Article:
There was also a viral video of a man in a Walmart destroying multiple 12-packs of beer. The original poster uploaded the TikTok video on April 17, at the height of the Mulvaney backlash; the implication was that he was destroying the cans as an act of protest. The video was circulated across different social media platforms before The man in the video was apprehended by police. Forbes reported that he was charged with “Criminal damage to property; Felony Battery; Physical contact in rude, insulting, angry manner, and Assault.”
TikTok users say that he appears to think he’s destroying the Anheuser-Busch-owned Bud Light, but the boxes contain Busch Light—which the same parent company also owns. Mulvaney’s sponsorship also prompted conservatives to boycott Bud Light and switch to Coors Light, highlighting a lack of awareness that the latter company has been, in fact, an outspoken supporter of the LGBTQ+ community.
Mulvaney was also the subject of a since-deleted episode of Marjorie Taylor Greene’s Battleground podcast. She baselessly called Mulvaney “one of the biggest pedophiles in America today” and misgendered her.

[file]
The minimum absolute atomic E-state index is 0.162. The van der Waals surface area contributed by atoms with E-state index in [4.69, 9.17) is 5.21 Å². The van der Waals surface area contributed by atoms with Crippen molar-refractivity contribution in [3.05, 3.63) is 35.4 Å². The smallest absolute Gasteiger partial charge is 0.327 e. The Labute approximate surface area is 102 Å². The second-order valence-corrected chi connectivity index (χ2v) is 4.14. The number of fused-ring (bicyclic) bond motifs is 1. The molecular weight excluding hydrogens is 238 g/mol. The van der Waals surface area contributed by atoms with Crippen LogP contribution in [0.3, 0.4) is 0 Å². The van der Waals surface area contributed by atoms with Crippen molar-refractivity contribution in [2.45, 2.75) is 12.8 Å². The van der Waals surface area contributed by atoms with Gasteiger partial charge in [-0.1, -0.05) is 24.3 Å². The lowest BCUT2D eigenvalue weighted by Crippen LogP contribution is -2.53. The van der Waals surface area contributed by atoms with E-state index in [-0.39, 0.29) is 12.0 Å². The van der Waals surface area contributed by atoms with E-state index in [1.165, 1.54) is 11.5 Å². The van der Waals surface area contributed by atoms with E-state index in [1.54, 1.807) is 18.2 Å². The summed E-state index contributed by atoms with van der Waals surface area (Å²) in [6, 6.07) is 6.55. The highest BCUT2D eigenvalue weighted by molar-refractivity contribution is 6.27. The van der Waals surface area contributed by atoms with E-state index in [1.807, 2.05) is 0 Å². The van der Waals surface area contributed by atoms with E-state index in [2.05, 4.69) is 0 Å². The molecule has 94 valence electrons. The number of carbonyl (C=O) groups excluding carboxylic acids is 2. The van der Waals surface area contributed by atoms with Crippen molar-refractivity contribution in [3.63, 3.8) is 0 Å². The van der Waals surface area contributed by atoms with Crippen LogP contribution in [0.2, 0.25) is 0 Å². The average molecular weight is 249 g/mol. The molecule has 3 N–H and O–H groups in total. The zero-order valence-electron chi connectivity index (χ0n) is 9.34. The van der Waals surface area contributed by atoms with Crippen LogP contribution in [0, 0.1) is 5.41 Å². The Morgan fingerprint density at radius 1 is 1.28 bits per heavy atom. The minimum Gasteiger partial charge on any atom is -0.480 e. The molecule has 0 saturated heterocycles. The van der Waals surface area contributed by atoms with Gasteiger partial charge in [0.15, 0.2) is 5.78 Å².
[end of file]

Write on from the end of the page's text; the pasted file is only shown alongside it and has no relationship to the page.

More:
What was Bud Light’s response to the right-wing reaction?
The uproar prompted the parent company to release a statement regarding the controversy, but many felt the response was tepid at best. The CEO of Anheuser-Busch, Brendan Whitworth, said in a statement posted to Instagram, “We never intended to be part of a discussion that divides people. We are in the business of bringing people together over a beer.” In a statement previously given to TIME, an Anheuser-Busch spokesperson said that they’ve worked with influencers in the past and have given commemorative cans before.
But for activists like Matt Wagner, the vice president of an LGBTQ+ marketing agency, the statement was not enough. Wagner told TIME’s Anisha Kohli, “I think that if a company is going to take a stand by being inclusive, in some way, shape, or form—Bud Light for example, with Dylan Mulvaney—and there’s backlash that receives attention, the company in an ideal world would respond in a more full-throated way.” He continued, “If I were a partner, an influencer or creator of a company or brand that received backlash, largely as a result of my very existence as a human being, I would want that company to stand up for me.”